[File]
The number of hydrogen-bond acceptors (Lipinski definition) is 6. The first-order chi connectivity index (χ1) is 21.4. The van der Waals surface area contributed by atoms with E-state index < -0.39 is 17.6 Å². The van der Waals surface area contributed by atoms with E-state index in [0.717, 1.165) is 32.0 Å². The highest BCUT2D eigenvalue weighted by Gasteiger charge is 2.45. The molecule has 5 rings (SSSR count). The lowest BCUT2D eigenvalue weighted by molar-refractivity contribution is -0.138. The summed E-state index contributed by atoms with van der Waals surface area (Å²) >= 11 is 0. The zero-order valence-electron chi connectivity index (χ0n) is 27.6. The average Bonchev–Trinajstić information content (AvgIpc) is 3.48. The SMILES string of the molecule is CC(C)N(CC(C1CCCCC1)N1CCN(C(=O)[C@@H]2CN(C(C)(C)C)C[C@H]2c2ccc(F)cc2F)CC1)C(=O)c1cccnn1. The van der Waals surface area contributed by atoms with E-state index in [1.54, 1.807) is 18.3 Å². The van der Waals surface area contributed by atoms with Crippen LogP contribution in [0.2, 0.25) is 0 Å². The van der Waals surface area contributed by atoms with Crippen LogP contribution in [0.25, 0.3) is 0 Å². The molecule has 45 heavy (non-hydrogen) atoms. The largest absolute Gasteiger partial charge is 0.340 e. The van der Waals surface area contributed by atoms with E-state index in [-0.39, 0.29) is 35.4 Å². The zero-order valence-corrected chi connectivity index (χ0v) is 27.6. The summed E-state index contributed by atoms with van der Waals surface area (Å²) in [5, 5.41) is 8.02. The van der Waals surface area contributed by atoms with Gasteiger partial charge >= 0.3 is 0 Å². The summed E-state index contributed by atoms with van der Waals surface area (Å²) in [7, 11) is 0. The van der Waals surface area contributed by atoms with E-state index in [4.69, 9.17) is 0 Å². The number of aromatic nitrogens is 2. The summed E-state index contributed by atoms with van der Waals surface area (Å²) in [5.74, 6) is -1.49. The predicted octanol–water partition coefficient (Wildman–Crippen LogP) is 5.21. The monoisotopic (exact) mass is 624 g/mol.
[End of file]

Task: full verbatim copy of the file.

The number of hydrogen-bond acceptors (Lipinski definition) is 6. The first-order chi connectivity index (χ1) is 21.4. The van der Waals surface area contributed by atoms with E-state index < -0.39 is 17.6 Å². The van der Waals surface area contributed by atoms with E-state index in [0.717, 1.165) is 32.0 Å². The highest BCUT2D eigenvalue weighted by Gasteiger charge is 2.45. The molecule has 5 rings (SSSR count). The lowest BCUT2D eigenvalue weighted by molar-refractivity contribution is -0.138. The summed E-state index contributed by atoms with van der Waals surface area (Å²) >= 11 is 0. The zero-order valence-electron chi connectivity index (χ0n) is 27.6. The average Bonchev–Trinajstić information content (AvgIpc) is 3.48. The SMILES string of the molecule is CC(C)N(CC(C1CCCCC1)N1CCN(C(=O)[C@@H]2CN(C(C)(C)C)C[C@H]2c2ccc(F)cc2F)CC1)C(=O)c1cccnn1. The van der Waals surface area contributed by atoms with E-state index in [1.54, 1.807) is 18.3 Å². The van der Waals surface area contributed by atoms with Crippen LogP contribution in [0.2, 0.25) is 0 Å². The van der Waals surface area contributed by atoms with Crippen LogP contribution in [0.25, 0.3) is 0 Å². The molecule has 45 heavy (non-hydrogen) atoms. The largest absolute Gasteiger partial charge is 0.340 e. The van der Waals surface area contributed by atoms with E-state index in [-0.39, 0.29) is 35.4 Å². The zero-order valence-corrected chi connectivity index (χ0v) is 27.6. The summed E-state index contributed by atoms with van der Waals surface area (Å²) in [5, 5.41) is 8.02. The van der Waals surface area contributed by atoms with Gasteiger partial charge >= 0.3 is 0 Å². The summed E-state index contributed by atoms with van der Waals surface area (Å²) in [7, 11) is 0. The van der Waals surface area contributed by atoms with E-state index in [4.69, 9.17) is 0 Å². The number of aromatic nitrogens is 2. The summed E-state index contributed by atoms with van der Waals surface area (Å²) in [5.74, 6) is -1.49. The predicted octanol–water partition coefficient (Wildman–Crippen LogP) is 5.21. The monoisotopic (exact) mass is 624 g/mol.